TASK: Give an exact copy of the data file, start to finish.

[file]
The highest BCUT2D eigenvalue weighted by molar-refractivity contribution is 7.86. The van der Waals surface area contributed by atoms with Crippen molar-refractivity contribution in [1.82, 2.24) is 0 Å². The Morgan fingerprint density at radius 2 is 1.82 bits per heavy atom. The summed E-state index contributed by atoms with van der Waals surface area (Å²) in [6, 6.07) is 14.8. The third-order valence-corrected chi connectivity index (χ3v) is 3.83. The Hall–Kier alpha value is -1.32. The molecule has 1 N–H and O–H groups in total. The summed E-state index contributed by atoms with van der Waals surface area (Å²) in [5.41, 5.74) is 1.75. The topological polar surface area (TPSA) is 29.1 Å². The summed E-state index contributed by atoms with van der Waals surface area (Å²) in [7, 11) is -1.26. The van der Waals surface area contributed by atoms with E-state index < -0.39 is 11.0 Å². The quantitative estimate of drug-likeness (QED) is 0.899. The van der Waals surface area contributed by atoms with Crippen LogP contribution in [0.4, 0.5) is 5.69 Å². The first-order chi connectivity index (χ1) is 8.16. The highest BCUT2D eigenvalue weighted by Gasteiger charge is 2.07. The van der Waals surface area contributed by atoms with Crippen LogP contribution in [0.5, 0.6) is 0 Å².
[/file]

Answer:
The highest BCUT2D eigenvalue weighted by molar-refractivity contribution is 7.86. The van der Waals surface area contributed by atoms with Crippen molar-refractivity contribution in [1.82, 2.24) is 0 Å². The Morgan fingerprint density at radius 2 is 1.82 bits per heavy atom. The summed E-state index contributed by atoms with van der Waals surface area (Å²) in [6, 6.07) is 14.8. The third-order valence-corrected chi connectivity index (χ3v) is 3.83. The Hall–Kier alpha value is -1.32. The molecule has 1 N–H and O–H groups in total. The summed E-state index contributed by atoms with van der Waals surface area (Å²) in [5.41, 5.74) is 1.75. The topological polar surface area (TPSA) is 29.1 Å². The summed E-state index contributed by atoms with van der Waals surface area (Å²) in [7, 11) is -1.26. The van der Waals surface area contributed by atoms with E-state index < -0.39 is 11.0 Å². The quantitative estimate of drug-likeness (QED) is 0.899. The van der Waals surface area contributed by atoms with Crippen LogP contribution in [0.4, 0.5) is 5.69 Å². The first-order chi connectivity index (χ1) is 8.16. The highest BCUT2D eigenvalue weighted by Gasteiger charge is 2.07. The van der Waals surface area contributed by atoms with Crippen LogP contribution in [0.5, 0.6) is 0 Å².